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Grant funds bus loads to the arts

Rhode Island educators now have help paying transportation expenses for field trips to state arts venues, thanks to a new grant program sponsored by the Rhode Island State Council on the Arts. The Big Yellow School Bus Grant Program, put into effect this January, has so far enabled 25 schools to pay bus fare for field trips in the arts.

The Council designated $20,000 from a federal grant from the National Endowment for the Arts to fund this pilot program. So far, $8,344 of the program's initial funding has been used by schools throughout the state. The grant is designed to cover the cost of school bus fares for students, teachers and staff.

"Our hope is that we'll have the resources to continue supporting this program in the foreseeable future," said Randall Rosenbaum, the council's executive director. "It is important for kids to experience art in the community, and not just in the classroom," he added.

Schools are allowed to apply for only one $400 grant, and each field trip has to comply with Rhode Island Grade Span Expectations — state-mandated curricular benchmarks.

"We like to see how these field trips provide educational benefits for the students. So we ask questions that include ‘how do you plan to follow up this trip in the classroom?' And we also like to see how the trips will benefit the arts organizations," Rosenbaum said.

Without the grant program, students "might not be exposed to the arts and might not get that spark to stay interested in school," said Principal Linda Succi of Emma G. Whiteknact Elementary School in East Providence.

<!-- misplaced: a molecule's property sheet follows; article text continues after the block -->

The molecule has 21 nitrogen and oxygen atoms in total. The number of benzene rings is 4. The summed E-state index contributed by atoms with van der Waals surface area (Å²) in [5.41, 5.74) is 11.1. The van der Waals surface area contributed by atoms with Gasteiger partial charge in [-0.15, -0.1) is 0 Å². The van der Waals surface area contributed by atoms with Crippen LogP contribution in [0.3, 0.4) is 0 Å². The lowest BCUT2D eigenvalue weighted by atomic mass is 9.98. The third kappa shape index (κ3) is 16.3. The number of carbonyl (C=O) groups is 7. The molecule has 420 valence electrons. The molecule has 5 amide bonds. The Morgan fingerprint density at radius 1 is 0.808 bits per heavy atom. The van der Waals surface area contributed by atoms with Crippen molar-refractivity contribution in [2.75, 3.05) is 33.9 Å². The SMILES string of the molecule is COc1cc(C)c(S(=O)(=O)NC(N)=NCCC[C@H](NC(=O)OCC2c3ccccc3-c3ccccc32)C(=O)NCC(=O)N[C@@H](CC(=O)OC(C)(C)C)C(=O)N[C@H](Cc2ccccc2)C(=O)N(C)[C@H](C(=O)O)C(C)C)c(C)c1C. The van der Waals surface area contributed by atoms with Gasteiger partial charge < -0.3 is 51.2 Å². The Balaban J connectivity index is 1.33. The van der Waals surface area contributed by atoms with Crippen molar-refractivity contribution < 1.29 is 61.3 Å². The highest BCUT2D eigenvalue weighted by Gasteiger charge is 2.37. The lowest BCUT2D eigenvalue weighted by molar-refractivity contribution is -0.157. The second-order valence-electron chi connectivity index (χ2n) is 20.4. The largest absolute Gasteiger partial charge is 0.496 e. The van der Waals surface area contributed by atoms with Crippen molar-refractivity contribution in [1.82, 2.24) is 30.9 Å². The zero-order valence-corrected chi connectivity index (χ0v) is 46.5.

Succi applied for a grant of $390 to pay for the bus fare of roughly 300 people including the entire student body and staff members from the school. As a result of the grant, the school's students will now attend the May 12 performance of the Rhode Island Philharmonic Orchestra.

Succi said the rising cost of school bus transportation that sometimes makes field trips "cost-prohibitive" reflects the larger challenges that face arts education in Rhode Island schools.

"Arts and sports always go first. With budget cuts, children are not being exposed enough to the arts," she said.

The grant program also exposes students outside of the traditional public school system to arts education. The Beautiful Beginnings Child Care Center in Providence was recently awarded a $335 grant for its students to attend a production of "Seussical the Musical" at the Stadium Theatre in Woonsocket on May 10.

The center offers a Department of Education–certified program to preschool and kindergarten students in Providence. Despite the fact that the school would only take 30 students on the trip, the school bus fee would have totaled about $300, said Elayne Terranova, the center's assistant director.

"The staff is looking forward to this — to build the curriculum around Dr. Seuss's children's books," Terranova said.

Terranova said exposing children to the arts ensures the development of the artists of the future.

Through exposure to the arts, she said, children "see how much is out there in the world and can develop their own creative skills. The budget in the schools is so slim that it is important to find funding."


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